Thursday, 7 March 2013

The Role of Hypnosis In Medicine

What Actually is Hypnosis?
Basically, it is an induced state of mind in which our normal critical, judgemental  biased and sceptical nature is bypassed, a state of relaxed highly focused attention, allowing for the acceptance of suggestion, induced with cooperation from the patient. It may be surprising to know that it is a natural state of mind, similar to being absorbed in a book, or lost in a movie, and daydreaming.

Hypnosis is a window into which the very powerful subconscious mind is rendered receptive to suggestion, where the conscious mind is distracted and dormant, and perhaps contrary to what many people perceive about hypnosis—an alert state of mind, not at all related to sleep or unconsciousness, and is in fact a waking state. Hypnosis is not merely a process of following instructions as you would see performed on stage entertaining an audience, it is an actual change in the perception of the brain exhibited by brain tests of people undergoing hypnosis.
For instance, volunteers were placed in a hypnotic state and evaluated using positron emission tomography (PET). When given the suggestion to see color, the color perception areas of the cerebral cortex were activated as they were looking at color or black-and-white color patterns. When given the suggestion to see black-and-white, the color perception areas of the brain showed decreased activity regardless of what the subjects were viewing, demonstrating hypnosis actually changes the brain’s perception.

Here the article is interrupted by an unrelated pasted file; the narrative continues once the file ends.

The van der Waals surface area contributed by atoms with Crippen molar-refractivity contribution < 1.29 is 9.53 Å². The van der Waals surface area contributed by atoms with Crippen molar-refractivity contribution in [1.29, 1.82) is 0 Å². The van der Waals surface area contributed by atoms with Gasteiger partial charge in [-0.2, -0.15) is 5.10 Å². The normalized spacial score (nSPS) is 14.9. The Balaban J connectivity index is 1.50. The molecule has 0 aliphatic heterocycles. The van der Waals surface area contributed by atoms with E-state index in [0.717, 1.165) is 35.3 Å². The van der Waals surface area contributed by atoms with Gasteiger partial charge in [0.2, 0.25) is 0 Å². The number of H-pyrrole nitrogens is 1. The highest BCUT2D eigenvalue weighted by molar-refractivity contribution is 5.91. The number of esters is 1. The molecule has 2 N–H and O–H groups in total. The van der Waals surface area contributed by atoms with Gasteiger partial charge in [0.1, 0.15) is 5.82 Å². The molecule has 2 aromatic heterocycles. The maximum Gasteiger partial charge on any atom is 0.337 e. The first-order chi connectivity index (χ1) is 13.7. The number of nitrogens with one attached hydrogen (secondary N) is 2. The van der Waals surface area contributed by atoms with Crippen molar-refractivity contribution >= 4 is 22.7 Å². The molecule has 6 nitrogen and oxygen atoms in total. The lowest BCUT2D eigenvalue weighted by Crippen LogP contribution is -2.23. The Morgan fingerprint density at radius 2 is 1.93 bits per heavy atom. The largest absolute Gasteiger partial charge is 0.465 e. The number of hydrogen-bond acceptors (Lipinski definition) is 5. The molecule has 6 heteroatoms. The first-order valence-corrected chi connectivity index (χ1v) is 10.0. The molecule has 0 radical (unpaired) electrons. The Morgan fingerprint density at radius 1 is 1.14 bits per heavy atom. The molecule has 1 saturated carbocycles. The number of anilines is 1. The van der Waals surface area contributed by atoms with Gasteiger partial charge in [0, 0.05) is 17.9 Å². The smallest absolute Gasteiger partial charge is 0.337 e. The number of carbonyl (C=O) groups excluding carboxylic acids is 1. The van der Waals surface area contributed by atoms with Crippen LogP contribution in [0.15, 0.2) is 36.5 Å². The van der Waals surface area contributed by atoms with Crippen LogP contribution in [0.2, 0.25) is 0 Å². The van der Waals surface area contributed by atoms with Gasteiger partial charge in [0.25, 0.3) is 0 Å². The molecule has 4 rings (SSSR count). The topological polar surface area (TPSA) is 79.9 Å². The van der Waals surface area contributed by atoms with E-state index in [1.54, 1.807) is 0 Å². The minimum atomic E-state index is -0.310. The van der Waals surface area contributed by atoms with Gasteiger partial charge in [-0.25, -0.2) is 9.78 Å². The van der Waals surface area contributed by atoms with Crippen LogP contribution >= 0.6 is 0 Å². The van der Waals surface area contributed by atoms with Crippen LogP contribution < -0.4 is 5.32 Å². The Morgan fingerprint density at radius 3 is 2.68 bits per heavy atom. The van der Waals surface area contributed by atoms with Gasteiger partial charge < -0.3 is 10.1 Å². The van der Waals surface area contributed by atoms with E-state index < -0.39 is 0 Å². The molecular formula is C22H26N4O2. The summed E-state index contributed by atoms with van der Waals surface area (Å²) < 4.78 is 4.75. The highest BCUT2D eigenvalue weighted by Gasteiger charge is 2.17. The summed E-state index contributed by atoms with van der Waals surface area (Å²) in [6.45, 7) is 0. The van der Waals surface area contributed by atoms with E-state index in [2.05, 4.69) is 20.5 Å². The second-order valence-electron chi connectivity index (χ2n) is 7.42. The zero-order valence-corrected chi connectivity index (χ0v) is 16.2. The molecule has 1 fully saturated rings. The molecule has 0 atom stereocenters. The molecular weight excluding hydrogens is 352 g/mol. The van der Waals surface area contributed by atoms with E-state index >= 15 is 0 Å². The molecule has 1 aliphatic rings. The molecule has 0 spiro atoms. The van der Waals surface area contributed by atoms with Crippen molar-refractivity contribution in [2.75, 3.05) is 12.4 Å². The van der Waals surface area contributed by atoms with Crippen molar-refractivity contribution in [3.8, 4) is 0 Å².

How it Started
Hypnosis began with the Austrian physician Franz Anto Mesmer in France in 1778. In the 19th century, English surgeon John Elliotson and Scottish surgeon James Esdaile performed hundreds of surgical procedures using only hypnosis as the anesthesia. It was the same time that both ether and chloroform became popular, displacing hypnosis as anesthesia.

(more on the history of hypnosis here, here and here)

Hypnosis in Medicine
We all possess the power to heal ourselves as our bodies fight off illness every day. Hypnosis is a vehicle to tap into and enhance that power residing within the subconscious, managing illnesses with less medication or none. Unlike a procedure or medication, hypnosis is not something administered to you, rather, its healing power comes from within; the hypnotherapist being only a guide to reach it.
It seems hypnosis is an underutilized therapy in medicine—in 1958 the American Medical Association published and approved a report from a two-year study by the Council on Medical Health indicating there is “definite and proper uses of hypnosis in medical and dental practice,” recommending the establishment of “necessary training facilities” in the U.S. The American Psychiatric Association said, “hypnosis has definite application in the various fields of medicine,” and a panel from the National Institutes of Health issued the statement that there is “strong evidence for the use of hypnosis in alleviating pain associated with cancer.”

So, what are some of the potential applications hypnosis offers patients?

Pain……The fact that hypnosis has been successfully used as an anesthesia for surgery for over a century speaks volumes. Clinical trials showed significant pain relief in patients with burns and jaw pain. It also relieves pain caused by chronic headache and back pain.